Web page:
By RAID

 - November 23, 2022

“For years, Barrick has batted away reports of serious human rights abuses at its mine in Tanzania and failed to address the brutality of ‘mine police’ assigned to guard its operations. Tanzanian communities have been left with little choice but to turn to Canadian courts for justice and an end to the mine’s culture of violence.

This case is an important test of whether Canada is prepared to hold its own companies to account for wrongdoing, or whether its legal commitments to human rights are set aside when it comes to people harmed by Canadian companies operating abroad.”

- Anneke Van Woudenberg, Executive Director, corporate watchdog RAID

Twenty-one Tanzanian nationals filed a legal case today against Canadian mining giant Barrick Gold for grave human rights violations at the company’s North Mara gold mine in Tanzania. It is the first time Barrick is facing legal action in Canada for human rights violations at one of its operations abroad.

The action by the plaintiffs, who are members of the Indigenous Kurya community amongst whose villages in northern Tanzania the mine has been built, concerns brutal killings, shootings and torture that they allege were committed by police engaged to guard the mine (who local residents refer to as “mine police”). They are represented by the law firms Camp Fiorante Matthews Mogerman LLP and Waddell Phillips. Filed in the Ontario Superior Court of Justice, the case includes claims for five deaths, five incidents of torture, and a further five injuries from shootings by the “mine police”.

The North Mara mine is notorious for violence against the Kurya people who lived on, farmed and mined the land on which Barrick’s mine has been built. Earlier this month, RAID reported that the North Mara mine ranks as one of the deadliest industrial mines in Africa for security-related violence, with at least 77 people killed and 304 injured, many on multiple occasions, by police responsible for mine security. Most of these incidents occurred after Barrick acquired the mine in 2006.

As RAID has reported, central to the violence has been the mine’s use of Tanzanian police officers for security. The North Mara mine pays, equips, feeds and houses approximately 150 police officers on an ongoing basis, who operate under a signed agreement between the company and the police. They are armed with rifles, submachine guns, batons and wooden clubs, as well as teargas and sound bombs that they fire from launchers.

RAID’s research, including interviews with a whistleblower from the mine’s internal security team, has found that the police form an important part of the North Mara mine’s security structure. They are present in the mine’s central control room, share the same radio frequency as the mine’s internal security team, and are continuously deployed around the mine site. According to a senior police commissioner, the police engaged by the mine provide their services exclusively to the mine, and not to the community at large.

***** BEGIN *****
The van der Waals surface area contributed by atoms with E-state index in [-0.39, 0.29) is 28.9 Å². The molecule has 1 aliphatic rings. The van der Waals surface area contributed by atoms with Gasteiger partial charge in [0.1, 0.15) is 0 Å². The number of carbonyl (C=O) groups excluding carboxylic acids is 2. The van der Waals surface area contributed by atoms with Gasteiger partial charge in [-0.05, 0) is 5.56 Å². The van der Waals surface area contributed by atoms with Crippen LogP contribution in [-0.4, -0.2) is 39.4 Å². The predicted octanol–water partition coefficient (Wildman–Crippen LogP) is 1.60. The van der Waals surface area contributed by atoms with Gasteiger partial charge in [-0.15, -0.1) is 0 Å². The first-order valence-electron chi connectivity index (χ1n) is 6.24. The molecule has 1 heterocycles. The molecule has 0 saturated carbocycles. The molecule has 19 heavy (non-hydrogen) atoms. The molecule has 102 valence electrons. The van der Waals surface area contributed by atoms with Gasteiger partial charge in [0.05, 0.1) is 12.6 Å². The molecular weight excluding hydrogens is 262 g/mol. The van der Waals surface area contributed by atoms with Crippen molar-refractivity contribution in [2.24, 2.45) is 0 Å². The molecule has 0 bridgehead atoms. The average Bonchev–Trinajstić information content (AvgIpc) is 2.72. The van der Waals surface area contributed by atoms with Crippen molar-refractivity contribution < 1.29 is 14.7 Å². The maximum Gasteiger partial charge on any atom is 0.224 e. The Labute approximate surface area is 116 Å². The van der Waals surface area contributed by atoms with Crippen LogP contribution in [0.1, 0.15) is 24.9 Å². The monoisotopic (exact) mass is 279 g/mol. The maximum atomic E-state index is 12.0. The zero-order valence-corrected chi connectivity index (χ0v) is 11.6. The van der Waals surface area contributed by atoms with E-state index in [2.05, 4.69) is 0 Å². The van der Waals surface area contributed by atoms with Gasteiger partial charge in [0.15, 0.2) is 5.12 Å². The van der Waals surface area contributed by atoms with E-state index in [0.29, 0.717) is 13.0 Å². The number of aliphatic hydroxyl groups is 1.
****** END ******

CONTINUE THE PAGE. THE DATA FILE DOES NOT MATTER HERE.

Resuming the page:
In correspondence with RAID, Barrick says that the mine does not employ, “supervise, direct or control” police assigned to it, and is not responsible for their conduct.

Whether Barrick may be held responsible under the law for the harm caused in these cases is a question Canadian courts are now being asked to rule on.

Notes for editors:

RAID has conducted numerous missions to North Mara, beginning in 2014. Since November 2019, RAID has conducted nine research missions and carried out over 178 interviews in person and by phone, including with those injured, witnesses, family members, village leaders, local authorities, elected officials, former mine employees, security personnel, and members of the Tanzania Police Force.

Canada is home to nearly half of the world’s publicly listed mining and mineral companies, which have long been associated with serious human rights violations and environmental damage. Yet Canadian companies have rarely been held to account for the harms arising from their transnational operations.

Several court cases have begun to challenge this failure. These include Araya v Nevsun Resources, a case against a Canadian mining company for forced labour and other human rights violations at the company’s operations in Eritrea. The case established that Canadian companies may be directly liable for breaches of customary international law, such as the prohibition against torture, committed at their overseas operations. The new legal case against Barrick could be another important step towards accountability for Canadian companies implicated in human rights violations abroad and provide greater access to remedy for those harmed.

This is the third legal case brought in the UK or Canada against Barrick or its subsidiaries for human rights violations by security forces at the North Mara mine. The previous two were filed in the UK, which was the place of incorporation of Barrick’s subsidiary, Acacia Mining, which operated the mine between 2010 and 2019. In September 2019, Barrick brought Acacia back in-house. The first legal case was settled in 2015, and the second, which concerns events between 2014 and September 2019, is ongoing.

The newly filed action is the first such case brought in Canada and concerns human rights violations after Barrick assumed operational control of the mine in 2019.

For more information, please see:

  • RAID’s key questions on the Canadian legal action 
  • RAID’s November 2022 briefing on the North Mara mine as one of the deadliest in Africa
  • RAID’s March 2022 briefing on police violence at the North Mara mine